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How to Establish an Effective Scrum Meeting in 3 Days (or Less)

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Scrum methodology, which is organized around the daily Scrum meeting, is the most popular framework for agile software development today with 70 percent of industry respondents in one survey saying they use Scrum or a Scrum hybrid. 

The reasons more companies are embracing Scrum are clear. It has a strong track record of improving team productivity, accelerating the development cycle, advancing product quality, and achieving higher customer satisfaction.

If you want to move your organization into Scrum, setting up an effective daily Scrum meeting is a critical step. This guide will help you in just a few days establish a Scrum meeting (which also goes by names such as daily huddle, daily standup, standup meeting, and morning roll call). Make sure to print off our how-to checklist at the end of this post so your first meeting goes smoothly.

All Kinds of Projects Can Benefit From Scrum Meetings

Scrum is not just for software. Scrum can be applied to almost any project to deliver better results. In fact, a Scrum Alliance survey in 2013 found that more than half of respondents using Scrum were in non-IT industries ranging from law enforcement to healthcare and retail.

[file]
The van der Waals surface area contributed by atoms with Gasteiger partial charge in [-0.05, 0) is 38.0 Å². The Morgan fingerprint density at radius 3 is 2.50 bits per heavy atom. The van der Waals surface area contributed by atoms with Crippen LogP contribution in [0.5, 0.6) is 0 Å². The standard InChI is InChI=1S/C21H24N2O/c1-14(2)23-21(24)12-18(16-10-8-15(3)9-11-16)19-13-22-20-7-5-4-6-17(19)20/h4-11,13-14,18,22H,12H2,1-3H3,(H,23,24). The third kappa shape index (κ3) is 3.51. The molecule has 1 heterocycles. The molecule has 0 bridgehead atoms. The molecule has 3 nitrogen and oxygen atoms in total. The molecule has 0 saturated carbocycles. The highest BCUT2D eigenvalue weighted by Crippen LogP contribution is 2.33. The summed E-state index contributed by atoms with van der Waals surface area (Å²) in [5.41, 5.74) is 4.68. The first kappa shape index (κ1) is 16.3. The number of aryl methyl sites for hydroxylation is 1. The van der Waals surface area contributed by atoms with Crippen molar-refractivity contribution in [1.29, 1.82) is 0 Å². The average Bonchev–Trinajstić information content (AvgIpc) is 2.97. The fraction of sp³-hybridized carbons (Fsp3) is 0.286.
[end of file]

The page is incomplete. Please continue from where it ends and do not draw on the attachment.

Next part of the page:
The agile method itself grew out of lean manufacturing techniques, and one of the most famous examples of a daily Scrum meeting is the stand-up daily gathering of the British Privy Council.


So how do you get going in establishing your own daily Scrum? Let’s break it down into some key steps.

Setting the Framework for Your Scrum Meeting

To set the right foundation for your Scrum ritual, it’s important to understand the proper use of the daily Scrum and have support from leadership.

In the agile software development context, daily Scrums happen within a sprint which is a work period of usually two to four weeks. During the sprint, a predefined set of requirements from the product backlog are tackled to produce a new iteration of the software.

Regardless of your Scrum application, remember that Scrum meetings are used during a defined period of intense, focused work and are different from other kinds of daily staff, planning, or status meetings. Don’t lose the value of this period of intensity by trying to use Scrum meetings outside of a big push on specific work.

In daily Scrums, team members talk about what they accomplished the previous day, what they plan to do that day, and what obstacles they face. The process is not top down, with the boss or manager getting a report from each team member. Instead the focus is on collaboration and the team members making commitments to one another.

Decide Who Will Be Part of the Scrum Team

Scrum teams function best when they involve fewer than 10 people, ideally five to seven. The limited number keeps communication easy and fosters camaraderie and shared ownership.


If your project is large, you can scale Scrum meetings by breaking the work down and creating multiple teams. Each team has its own daily standup meeting and then sends one representative to a “Scrum of Scrums” meeting at which the work of all the teams is coordinated.

There are three roles in the Scrum team:

The Scrum master acts as a coach for the team and helps solve problems and facilitate the work. While he or she has a deep understanding of the work that the team is doing, it’s important to note that the Scrum master isn’t the traditional project manager who fills a boss role. Scrum teams are self organizing.